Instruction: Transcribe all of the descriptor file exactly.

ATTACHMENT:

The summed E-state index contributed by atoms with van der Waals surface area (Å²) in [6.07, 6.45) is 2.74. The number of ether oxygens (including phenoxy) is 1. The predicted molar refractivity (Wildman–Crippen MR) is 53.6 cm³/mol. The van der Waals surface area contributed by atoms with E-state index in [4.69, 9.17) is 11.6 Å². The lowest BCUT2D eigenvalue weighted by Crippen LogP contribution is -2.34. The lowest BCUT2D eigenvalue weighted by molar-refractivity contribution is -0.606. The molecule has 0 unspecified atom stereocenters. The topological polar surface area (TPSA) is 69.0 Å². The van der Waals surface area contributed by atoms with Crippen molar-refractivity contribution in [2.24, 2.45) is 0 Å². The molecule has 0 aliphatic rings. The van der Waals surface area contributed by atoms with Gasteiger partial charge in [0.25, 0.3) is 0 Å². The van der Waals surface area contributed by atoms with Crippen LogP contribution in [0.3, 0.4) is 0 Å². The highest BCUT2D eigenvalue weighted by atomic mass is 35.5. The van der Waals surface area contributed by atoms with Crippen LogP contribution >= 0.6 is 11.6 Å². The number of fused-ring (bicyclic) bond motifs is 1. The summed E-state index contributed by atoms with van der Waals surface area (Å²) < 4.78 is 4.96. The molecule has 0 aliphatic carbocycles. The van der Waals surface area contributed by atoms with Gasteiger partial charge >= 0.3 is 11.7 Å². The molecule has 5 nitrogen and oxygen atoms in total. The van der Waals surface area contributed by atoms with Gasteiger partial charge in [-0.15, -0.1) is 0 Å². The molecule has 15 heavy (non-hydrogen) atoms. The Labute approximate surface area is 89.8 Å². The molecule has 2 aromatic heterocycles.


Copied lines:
The summed E-state index contributed by atoms with van der Waals surface area (Å²) in [6.07, 6.45) is 2.74. The number of ether oxygens (including phenoxy) is 1. The predicted molar refractivity (Wildman–Crippen MR) is 53.6 cm³/mol. The van der Waals surface area contributed by atoms with E-state index in [4.69, 9.17) is 11.6 Å². The lowest BCUT2D eigenvalue weighted by Crippen LogP contribution is -2.34. The lowest BCUT2D eigenvalue weighted by molar-refractivity contribution is -0.606. The molecule has 0 unspecified atom stereocenters. The topological polar surface area (TPSA) is 69.0 Å². The van der Waals surface area contributed by atoms with Crippen molar-refractivity contribution in [2.24, 2.45) is 0 Å². The molecule has 0 aliphatic rings. The van der Waals surface area contributed by atoms with Gasteiger partial charge in [0.25, 0.3) is 0 Å². The van der Waals surface area contributed by atoms with Crippen LogP contribution in [0.3, 0.4) is 0 Å². The highest BCUT2D eigenvalue weighted by atomic mass is 35.5. The van der Waals surface area contributed by atoms with Crippen LogP contribution >= 0.6 is 11.6 Å². The number of fused-ring (bicyclic) bond motifs is 1. The summed E-state index contributed by atoms with van der Waals surface area (Å²) < 4.78 is 4.96. The molecule has 0 aliphatic carbocycles. The van der Waals surface area contributed by atoms with Gasteiger partial charge >= 0.3 is 11.7 Å². The molecule has 5 nitrogen and oxygen atoms in total. The van der Waals surface area contributed by atoms with Gasteiger partial charge in [-0.15, -0.1) is 0 Å². The molecule has 15 heavy (non-hydrogen) atoms. The Labute approximate surface area is 89.8 Å². The molecule has 2 aromatic heterocycles.